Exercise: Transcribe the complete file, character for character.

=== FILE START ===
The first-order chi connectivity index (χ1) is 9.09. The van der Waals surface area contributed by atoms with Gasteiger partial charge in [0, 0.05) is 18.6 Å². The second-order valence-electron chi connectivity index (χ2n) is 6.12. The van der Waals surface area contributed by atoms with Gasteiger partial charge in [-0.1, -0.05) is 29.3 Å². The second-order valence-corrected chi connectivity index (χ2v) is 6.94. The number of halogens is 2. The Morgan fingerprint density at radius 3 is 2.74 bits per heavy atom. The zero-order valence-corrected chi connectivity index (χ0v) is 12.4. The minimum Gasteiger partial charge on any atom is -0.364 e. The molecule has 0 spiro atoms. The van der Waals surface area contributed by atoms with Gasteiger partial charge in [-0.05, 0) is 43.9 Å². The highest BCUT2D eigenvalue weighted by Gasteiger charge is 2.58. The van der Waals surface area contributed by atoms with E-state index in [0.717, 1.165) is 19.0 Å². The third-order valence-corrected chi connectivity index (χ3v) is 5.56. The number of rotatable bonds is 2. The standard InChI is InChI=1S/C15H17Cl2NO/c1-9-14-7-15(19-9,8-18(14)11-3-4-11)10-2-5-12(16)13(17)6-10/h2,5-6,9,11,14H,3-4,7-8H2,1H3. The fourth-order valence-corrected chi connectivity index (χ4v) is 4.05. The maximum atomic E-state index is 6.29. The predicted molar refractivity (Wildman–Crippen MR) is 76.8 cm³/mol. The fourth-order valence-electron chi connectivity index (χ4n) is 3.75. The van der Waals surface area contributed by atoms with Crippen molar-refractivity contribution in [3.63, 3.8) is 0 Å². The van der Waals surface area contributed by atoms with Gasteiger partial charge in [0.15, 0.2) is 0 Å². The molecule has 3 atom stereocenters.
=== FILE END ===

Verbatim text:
The first-order chi connectivity index (χ1) is 9.09. The van der Waals surface area contributed by atoms with Gasteiger partial charge in [0, 0.05) is 18.6 Å². The second-order valence-electron chi connectivity index (χ2n) is 6.12. The van der Waals surface area contributed by atoms with Gasteiger partial charge in [-0.1, -0.05) is 29.3 Å². The second-order valence-corrected chi connectivity index (χ2v) is 6.94. The number of halogens is 2. The Morgan fingerprint density at radius 3 is 2.74 bits per heavy atom. The zero-order valence-corrected chi connectivity index (χ0v) is 12.4. The minimum Gasteiger partial charge on any atom is -0.364 e. The molecule has 0 spiro atoms. The van der Waals surface area contributed by atoms with Gasteiger partial charge in [-0.05, 0) is 43.9 Å². The highest BCUT2D eigenvalue weighted by Gasteiger charge is 2.58. The van der Waals surface area contributed by atoms with E-state index in [0.717, 1.165) is 19.0 Å². The third-order valence-corrected chi connectivity index (χ3v) is 5.56. The number of rotatable bonds is 2. The standard InChI is InChI=1S/C15H17Cl2NO/c1-9-14-7-15(19-9,8-18(14)11-3-4-11)10-2-5-12(16)13(17)6-10/h2,5-6,9,11,14H,3-4,7-8H2,1H3. The fourth-order valence-corrected chi connectivity index (χ4v) is 4.05. The maximum atomic E-state index is 6.29. The predicted molar refractivity (Wildman–Crippen MR) is 76.8 cm³/mol. The fourth-order valence-electron chi connectivity index (χ4n) is 3.75. The van der Waals surface area contributed by atoms with Crippen molar-refractivity contribution in [3.63, 3.8) is 0 Å². The van der Waals surface area contributed by atoms with Gasteiger partial charge in [0.15, 0.2) is 0 Å². The molecule has 3 atom stereocenters.